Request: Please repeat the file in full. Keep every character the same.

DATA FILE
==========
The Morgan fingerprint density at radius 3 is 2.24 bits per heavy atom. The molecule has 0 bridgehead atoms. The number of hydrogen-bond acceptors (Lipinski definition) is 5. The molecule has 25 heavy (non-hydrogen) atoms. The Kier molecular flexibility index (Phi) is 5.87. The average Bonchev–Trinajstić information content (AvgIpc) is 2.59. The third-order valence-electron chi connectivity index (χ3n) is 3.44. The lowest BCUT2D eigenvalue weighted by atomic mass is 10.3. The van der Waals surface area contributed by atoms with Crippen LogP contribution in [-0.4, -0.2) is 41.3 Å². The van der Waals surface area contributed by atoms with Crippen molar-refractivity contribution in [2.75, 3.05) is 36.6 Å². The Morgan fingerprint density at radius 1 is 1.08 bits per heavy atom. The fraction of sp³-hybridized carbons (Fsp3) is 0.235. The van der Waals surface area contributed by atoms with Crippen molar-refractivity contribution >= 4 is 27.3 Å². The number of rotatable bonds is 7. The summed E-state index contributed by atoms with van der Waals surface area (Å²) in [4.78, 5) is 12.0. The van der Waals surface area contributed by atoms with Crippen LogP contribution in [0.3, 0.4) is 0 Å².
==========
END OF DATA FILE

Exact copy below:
The Morgan fingerprint density at radius 3 is 2.24 bits per heavy atom. The molecule has 0 bridgehead atoms. The number of hydrogen-bond acceptors (Lipinski definition) is 5. The molecule has 25 heavy (non-hydrogen) atoms. The Kier molecular flexibility index (Phi) is 5.87. The average Bonchev–Trinajstić information content (AvgIpc) is 2.59. The third-order valence-electron chi connectivity index (χ3n) is 3.44. The lowest BCUT2D eigenvalue weighted by atomic mass is 10.3. The van der Waals surface area contributed by atoms with Crippen LogP contribution in [-0.4, -0.2) is 41.3 Å². The van der Waals surface area contributed by atoms with Crippen molar-refractivity contribution in [2.75, 3.05) is 36.6 Å². The Morgan fingerprint density at radius 1 is 1.08 bits per heavy atom. The fraction of sp³-hybridized carbons (Fsp3) is 0.235. The van der Waals surface area contributed by atoms with Crippen molar-refractivity contribution >= 4 is 27.3 Å². The number of rotatable bonds is 7. The summed E-state index contributed by atoms with van der Waals surface area (Å²) in [4.78, 5) is 12.0. The van der Waals surface area contributed by atoms with Crippen LogP contribution in [0.3, 0.4) is 0 Å².